|Directed by:||Dean Parisot|
|Written by:||David Howard|
|Starring:||Tim Allen, Alan Rickman, Tony Shalhoub, Sam Rockwell, Sigorney Weaver, Daryl Mitchell|
|Released:||April 6, 2000|
Welcome to the TV show Galaxy Quest. Led by Commander Peter Quincy Taggart (Allen), they go through their weekly journeys to the far reaches of the galaxy conquering all before them. The rest of the cast includes Lt Tawny Madison (Weaver), Dr Lazarus (Rickman), Sgt Chen (Shaloub) and Lt Laredo (Mitchell).
The show has been on the air for several years and developed a cult following but they are all tired of their roles. They’re sick of signing autographs and being asked stupid questions by obsessed fans. Alan Rickman has a great scene at the start of the film where he asks himself - how did I get here?
Meanwhile, in a nebula far, far away, a society known as the Thermians have been watching the show for years thinking they are true “historical documents”. When they are invaded by a nasty, intrepid species, they arrive on Earth to seek the help of our illustrious “actors”.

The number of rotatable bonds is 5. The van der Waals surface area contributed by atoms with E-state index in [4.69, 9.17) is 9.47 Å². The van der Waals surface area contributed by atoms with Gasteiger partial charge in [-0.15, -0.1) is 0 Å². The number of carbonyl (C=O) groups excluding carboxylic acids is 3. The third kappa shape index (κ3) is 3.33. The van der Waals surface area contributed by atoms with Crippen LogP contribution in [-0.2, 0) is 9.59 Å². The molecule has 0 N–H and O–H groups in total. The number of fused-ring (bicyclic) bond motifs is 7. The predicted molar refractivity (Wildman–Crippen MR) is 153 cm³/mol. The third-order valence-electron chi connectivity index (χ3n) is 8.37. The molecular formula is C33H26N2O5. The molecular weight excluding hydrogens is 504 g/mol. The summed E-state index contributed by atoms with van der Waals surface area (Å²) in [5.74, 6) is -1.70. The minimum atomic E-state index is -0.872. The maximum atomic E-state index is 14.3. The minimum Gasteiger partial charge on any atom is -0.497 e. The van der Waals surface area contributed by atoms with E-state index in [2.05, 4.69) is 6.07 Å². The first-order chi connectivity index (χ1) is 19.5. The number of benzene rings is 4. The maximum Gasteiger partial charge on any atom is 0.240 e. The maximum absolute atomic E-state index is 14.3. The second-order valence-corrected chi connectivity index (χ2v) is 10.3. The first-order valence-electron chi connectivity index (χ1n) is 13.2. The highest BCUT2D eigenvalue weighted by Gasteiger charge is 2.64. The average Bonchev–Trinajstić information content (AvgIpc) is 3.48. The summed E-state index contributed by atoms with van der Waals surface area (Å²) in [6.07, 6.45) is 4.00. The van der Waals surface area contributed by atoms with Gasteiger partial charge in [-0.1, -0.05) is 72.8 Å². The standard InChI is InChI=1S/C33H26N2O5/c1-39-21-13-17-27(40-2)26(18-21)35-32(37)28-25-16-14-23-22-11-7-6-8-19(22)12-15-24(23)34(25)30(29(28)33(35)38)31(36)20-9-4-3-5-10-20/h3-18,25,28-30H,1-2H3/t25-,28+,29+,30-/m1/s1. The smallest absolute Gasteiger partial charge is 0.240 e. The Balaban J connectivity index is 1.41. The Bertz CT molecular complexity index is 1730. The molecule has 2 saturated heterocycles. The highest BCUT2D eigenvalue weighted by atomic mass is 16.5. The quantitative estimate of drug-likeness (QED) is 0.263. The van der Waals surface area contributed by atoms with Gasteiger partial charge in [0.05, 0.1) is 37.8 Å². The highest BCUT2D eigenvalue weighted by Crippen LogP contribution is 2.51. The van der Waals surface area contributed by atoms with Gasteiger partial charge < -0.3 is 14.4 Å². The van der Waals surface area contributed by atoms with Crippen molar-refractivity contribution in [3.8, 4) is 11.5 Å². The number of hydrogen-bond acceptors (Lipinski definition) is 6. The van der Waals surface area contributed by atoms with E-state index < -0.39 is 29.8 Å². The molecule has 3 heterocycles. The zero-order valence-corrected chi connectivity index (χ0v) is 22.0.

Galaxy Quest is one laugh after another and is a truly inspired idea. It begins as a Star Trek spoof and pokes fun at everything from the suits to the dialogue and ridiculous story lines that flood most of today’s space shows (ala Red Dwarf, Babylon 5 and Star Trek). The film continues its comedy but takes on a sentimental tone midstream as the team heads into outerspace to a world they know all too well.
Tim Allen is a great actor/comedian and is wonderful again here in the leading role as his crossover from TV to the big screen continues to flourish. Sigorney Weaver illustrates her diversity and Alan Rickman steals the show with his brilliant sarcasm.
There are so few good scripts floating around this time of year but Galaxy Quest is certainly one of them. It will leave you with a smile and a warm, fuzzy feeling. The best lines are spread amongst ,all the cast and there are just too many to name but there was a great scene towards the end when Allen and Weaver argue about a metal crunching machine.
The film’s final moment is ironic in itself and tops off a satisfying adventure. Rated PG, Galaxy Quest is open to all audiences and based on the screening I attended, adults are going to find more than plenty to giggle at.